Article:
If the risk is present, the individual exposed to personal liability risk should not expect that the existence of an ERISA related employer group or general partner or proprietor businesses will remain undisclosed. As to a withdrawal liability to a multiemployer pension plan, one type of DB Plan liability, the fund will typically request information, including tax returns, including from an owner, seeking to identify ERISA related employer group members. Of particular interest will be Schedule C, Profit and Loss from Business (Sole Proprietorship), which would include independent contractor income, Schedule E, Supplemental Income and Loss (including from rental activities, partnerships and trusts) and Schedule F, Profit or Loss from Farming. The same inquiries could be expected if an underfunded DB plan seeks a distress termination.

While not establishing significant new law, Nagy indicates some individuals continue to either be unaware of the personal liability risk or have lost a gamble on a recognized and assumed risk. If the situation might apply to you, feel free to contact us for a careful examination of your situation to accurately assess the personal liability risk.

DISCLAIMER: Because of the generality of this update, the information provided herein may not be applicable in all situations and should not be acted upon without specific legal advice based on particular situations.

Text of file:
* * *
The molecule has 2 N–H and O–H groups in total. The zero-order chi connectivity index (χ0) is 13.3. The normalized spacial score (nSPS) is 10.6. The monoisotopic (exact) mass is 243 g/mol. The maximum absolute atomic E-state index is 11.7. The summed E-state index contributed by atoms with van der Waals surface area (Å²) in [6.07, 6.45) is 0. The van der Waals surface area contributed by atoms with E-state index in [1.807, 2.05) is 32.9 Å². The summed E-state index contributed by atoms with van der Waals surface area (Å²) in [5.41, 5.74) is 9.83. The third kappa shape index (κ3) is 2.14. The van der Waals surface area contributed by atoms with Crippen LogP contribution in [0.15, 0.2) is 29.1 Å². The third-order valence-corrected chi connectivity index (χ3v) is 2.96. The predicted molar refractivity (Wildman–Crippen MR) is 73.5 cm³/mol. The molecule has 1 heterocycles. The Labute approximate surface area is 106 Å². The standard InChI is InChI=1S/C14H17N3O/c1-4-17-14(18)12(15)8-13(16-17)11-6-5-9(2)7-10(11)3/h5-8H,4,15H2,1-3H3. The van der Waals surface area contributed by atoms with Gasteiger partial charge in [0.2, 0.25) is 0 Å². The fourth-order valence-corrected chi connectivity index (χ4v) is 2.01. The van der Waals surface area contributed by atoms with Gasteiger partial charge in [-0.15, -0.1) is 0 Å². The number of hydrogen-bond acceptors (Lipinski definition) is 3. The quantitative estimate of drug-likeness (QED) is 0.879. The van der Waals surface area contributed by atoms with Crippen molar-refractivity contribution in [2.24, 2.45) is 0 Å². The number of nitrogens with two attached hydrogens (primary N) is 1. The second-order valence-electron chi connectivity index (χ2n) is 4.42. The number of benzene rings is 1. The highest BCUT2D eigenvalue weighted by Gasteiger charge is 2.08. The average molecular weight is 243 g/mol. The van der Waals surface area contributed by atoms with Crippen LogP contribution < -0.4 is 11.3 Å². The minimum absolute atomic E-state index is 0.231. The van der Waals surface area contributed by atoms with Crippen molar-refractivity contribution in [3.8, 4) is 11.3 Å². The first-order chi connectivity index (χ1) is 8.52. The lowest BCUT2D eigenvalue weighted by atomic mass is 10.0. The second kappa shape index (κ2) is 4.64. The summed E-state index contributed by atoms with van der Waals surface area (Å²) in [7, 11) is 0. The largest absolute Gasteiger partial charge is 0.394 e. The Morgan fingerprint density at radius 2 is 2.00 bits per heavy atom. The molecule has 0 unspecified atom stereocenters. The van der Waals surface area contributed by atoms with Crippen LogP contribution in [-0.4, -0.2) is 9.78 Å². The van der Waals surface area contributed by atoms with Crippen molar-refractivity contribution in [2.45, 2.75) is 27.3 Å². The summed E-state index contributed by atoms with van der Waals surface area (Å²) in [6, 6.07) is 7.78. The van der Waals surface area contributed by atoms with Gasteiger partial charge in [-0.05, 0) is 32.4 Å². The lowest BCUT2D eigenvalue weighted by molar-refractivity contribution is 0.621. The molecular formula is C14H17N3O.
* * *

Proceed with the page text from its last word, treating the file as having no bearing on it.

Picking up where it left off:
© Saul Ewing LLP | Attorney Advertising

Written by:

Saul Ewing LLP
Contact
more
less

Saul Ewing LLP on:

Readers' Choice 2017
Reporters on Deadline

"My best business intelligence, in one easy email…"

Your first step to building a free, personalized, morning email brief covering pertinent authors and topics on JD Supra:
Sign up using*

Already signed up? Log in here

*By using the service, you signify your acceptance of JD Supra's Privacy Policy.
Privacy Policy (Updated: October 8, 2015):
hide

JD Supra provides users with access to its legal industry publishing services (the "Service") through its website (the "Website") as well as through other sources. Our policies with regard to data collection and use of personal information of users of the Service, regardless of the manner in which users access the Service, and visitors to the Website are set forth in this statement ("Policy"). By using the Service, you signify your acceptance of this Policy.

Information Collection and Use by JD Supra

JD Supra collects users' names, companies, titles, e-mail address and industry. JD Supra also tracks the pages that users visit, logs IP addresses and aggregates non-personally identifiable user data and browser type. This data is gathered using cookies and other technologies.